A Knitting Adventure

My sister has more faith in my knitting abilities than I do. Several months ago she asked if could make her a baby cocoon because she loves the ones she has seen other photographers use in their work.

I immediately began looking online and in yarn stores for patterns, but there are very few to be found, and almost entirely in crochet. Crochet does notwork for me because I just don't get it, so that was not an option. I found a baby stork sack pattern from the kipknitzed blog, and I did try the pattern out, but it was still not quite what I was looking for in a cocoon. Ultimately, I decided I could venture out of my knitting comfort zone and piece together a pattern since the cocoons look like really big and extra-long hats to me. It seems like the prototype worked out okay, but we'll see what my sister says when she gets in the mail.

Here is what I did for this particular cocoon:

Yarn (Serenity Chunky Weight in Almond)
Size 9 Circular Needle, 16"
Stitch marker ring
  1. Cast on 64 stitches (or gauge to get a cocoon with an eight-inch diameter).
  2. *R1: Knit; R2: Purl
  3. Repeat R1/R2 until work measures 6 1/2" from the edge
  4. Knit in the round (use stitch marker to mark the beginning of the row).
  5. Continue until work measures 18" from the edge.
  6. Round 1: *K6, K2tog (repeat from * to end)
  7. Round 2: Knit
  8. Round 3: *K5, K2tog (repeat from * to end)
  9. Round 4, 5, 6: Knit (all remaining even number rows)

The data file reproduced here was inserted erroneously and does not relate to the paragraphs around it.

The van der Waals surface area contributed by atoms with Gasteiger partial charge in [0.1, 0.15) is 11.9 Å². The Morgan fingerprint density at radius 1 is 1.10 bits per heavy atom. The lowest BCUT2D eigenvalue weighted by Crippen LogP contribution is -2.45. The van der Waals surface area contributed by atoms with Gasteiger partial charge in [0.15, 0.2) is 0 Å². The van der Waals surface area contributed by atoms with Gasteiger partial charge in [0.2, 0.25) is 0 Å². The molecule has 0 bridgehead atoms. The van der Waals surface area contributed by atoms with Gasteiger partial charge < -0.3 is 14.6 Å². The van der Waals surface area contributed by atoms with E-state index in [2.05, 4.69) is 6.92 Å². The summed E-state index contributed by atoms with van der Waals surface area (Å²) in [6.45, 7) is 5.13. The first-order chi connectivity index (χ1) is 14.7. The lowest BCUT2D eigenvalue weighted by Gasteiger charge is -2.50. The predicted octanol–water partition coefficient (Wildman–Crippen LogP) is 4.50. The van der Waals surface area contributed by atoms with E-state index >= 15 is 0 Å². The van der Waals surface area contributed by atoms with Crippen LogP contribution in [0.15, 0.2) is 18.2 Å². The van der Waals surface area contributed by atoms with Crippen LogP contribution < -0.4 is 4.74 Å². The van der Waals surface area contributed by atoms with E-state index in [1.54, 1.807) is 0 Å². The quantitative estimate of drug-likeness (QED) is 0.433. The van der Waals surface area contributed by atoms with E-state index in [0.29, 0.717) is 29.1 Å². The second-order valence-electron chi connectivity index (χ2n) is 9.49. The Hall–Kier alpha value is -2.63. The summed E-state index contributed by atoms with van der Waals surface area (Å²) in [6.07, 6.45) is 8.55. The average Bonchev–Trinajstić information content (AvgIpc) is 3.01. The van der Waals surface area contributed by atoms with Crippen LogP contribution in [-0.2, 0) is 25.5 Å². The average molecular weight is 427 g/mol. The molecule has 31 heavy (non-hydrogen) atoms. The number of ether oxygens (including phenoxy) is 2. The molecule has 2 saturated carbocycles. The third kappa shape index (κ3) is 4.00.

10. Round 7: *K4, K2tog (repeat * to end)
  11. Round 9: *K3, K2tog (repeat * to end)
  12. Round 11: *K2, K2tog (repeat * to end)
  13. Round 12: *K2, K2tog (repeat * to end)
  14. Round 13: *K1, K2tog (repeat * to end)
  15. Cut yarn and weave through remaining stitches. Pull to close top of the hat.

Tuesday, August 10, 2010

A Saturday in Mendocino

Usually I don't do hiking, but one day Seth came home from work and told me about how one of his co-workers went hiking in Mendocino and saw this place called the "Pygmy Forest" where the trees were dwarfed because of the acidity of the soil. This sounded like something neat to see, so I immediately looked it up online.

The Pygmy Forest is located in Van Damme State Park, which is in Mendocino County, California. The park's website said it would be a seven-mile hike, roundtrip. Still, I was intrigued, so last weekend we went out to Mendocino.

The hike itself is really pretty, especially if you like trees and ferns. The trail splits off about a mile in and you can take a path that's about 1.2 miles to the Pygmy Forest, or you can take a 2.3 mile hike on the Fern Canyon Trail. Since both trails lead to the same spot, we ended up taking the shorter route in, and then the longer route out. The shorter trail is steeper, while the longer trail has more bridges and stairs (yes, stairs in a forest). The trees are dense and tall and block out most of the sun, until you get to the Pygmy Forest. Then all of a sudden you can clearly see the sky, and there is just a different kind of foliage.

The forest itself is a bit of a letdown. I think we were both expecting smaller trees covering a large mass of land. Don't get me wrong, the trees are small and skinny, but my mind processes them as just being young trees. It helps to read the posted signs which talk about how tall Bishop Pines normally grow, and just how old the trees are (some of them have been around for a century). The Pygmy Forest does not cover a huge tract of land, and apparently other such forests existed in the area, but we humans have destroyed them.